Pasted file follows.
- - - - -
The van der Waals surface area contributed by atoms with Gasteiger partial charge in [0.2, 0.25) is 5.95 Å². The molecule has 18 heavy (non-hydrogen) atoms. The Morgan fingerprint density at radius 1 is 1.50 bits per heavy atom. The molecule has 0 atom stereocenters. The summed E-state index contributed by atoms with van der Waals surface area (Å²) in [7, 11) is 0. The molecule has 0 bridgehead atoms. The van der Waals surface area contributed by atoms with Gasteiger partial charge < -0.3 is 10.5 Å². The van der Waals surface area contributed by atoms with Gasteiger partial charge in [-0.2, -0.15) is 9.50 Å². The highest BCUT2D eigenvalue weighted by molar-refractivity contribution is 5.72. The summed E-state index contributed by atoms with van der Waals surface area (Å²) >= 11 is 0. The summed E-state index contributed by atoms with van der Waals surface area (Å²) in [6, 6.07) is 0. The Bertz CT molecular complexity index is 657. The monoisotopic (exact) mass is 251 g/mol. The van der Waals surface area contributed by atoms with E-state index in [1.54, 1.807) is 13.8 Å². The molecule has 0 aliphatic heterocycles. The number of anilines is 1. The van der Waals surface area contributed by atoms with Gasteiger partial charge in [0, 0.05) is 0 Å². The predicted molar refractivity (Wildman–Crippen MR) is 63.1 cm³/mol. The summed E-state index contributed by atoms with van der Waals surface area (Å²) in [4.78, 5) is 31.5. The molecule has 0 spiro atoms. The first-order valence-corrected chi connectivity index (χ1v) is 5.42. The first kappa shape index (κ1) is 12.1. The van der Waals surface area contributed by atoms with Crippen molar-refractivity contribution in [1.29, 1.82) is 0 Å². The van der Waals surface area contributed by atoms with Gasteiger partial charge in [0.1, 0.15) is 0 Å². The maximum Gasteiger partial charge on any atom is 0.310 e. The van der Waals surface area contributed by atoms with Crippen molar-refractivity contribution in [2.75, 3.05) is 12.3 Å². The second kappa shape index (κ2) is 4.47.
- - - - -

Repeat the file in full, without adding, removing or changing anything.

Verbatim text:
The van der Waals surface area contributed by atoms with Gasteiger partial charge in [0.2, 0.25) is 5.95 Å². The molecule has 18 heavy (non-hydrogen) atoms. The Morgan fingerprint density at radius 1 is 1.50 bits per heavy atom. The molecule has 0 atom stereocenters. The summed E-state index contributed by atoms with van der Waals surface area (Å²) in [7, 11) is 0. The molecule has 0 bridgehead atoms. The van der Waals surface area contributed by atoms with Gasteiger partial charge < -0.3 is 10.5 Å². The van der Waals surface area contributed by atoms with Gasteiger partial charge in [-0.2, -0.15) is 9.50 Å². The highest BCUT2D eigenvalue weighted by molar-refractivity contribution is 5.72. The summed E-state index contributed by atoms with van der Waals surface area (Å²) >= 11 is 0. The summed E-state index contributed by atoms with van der Waals surface area (Å²) in [6, 6.07) is 0. The Bertz CT molecular complexity index is 657. The monoisotopic (exact) mass is 251 g/mol. The van der Waals surface area contributed by atoms with E-state index in [1.54, 1.807) is 13.8 Å². The molecule has 0 aliphatic heterocycles. The number of anilines is 1. The van der Waals surface area contributed by atoms with Gasteiger partial charge in [0, 0.05) is 0 Å². The predicted molar refractivity (Wildman–Crippen MR) is 63.1 cm³/mol. The summed E-state index contributed by atoms with van der Waals surface area (Å²) in [4.78, 5) is 31.5. The molecule has 0 spiro atoms. The first-order valence-corrected chi connectivity index (χ1v) is 5.42. The first kappa shape index (κ1) is 12.1. The van der Waals surface area contributed by atoms with Crippen molar-refractivity contribution in [1.29, 1.82) is 0 Å². The van der Waals surface area contributed by atoms with Gasteiger partial charge in [0.1, 0.15) is 0 Å². The maximum Gasteiger partial charge on any atom is 0.310 e. The van der Waals surface area contributed by atoms with Crippen molar-refractivity contribution in [2.75, 3.05) is 12.3 Å². The second kappa shape index (κ2) is 4.47.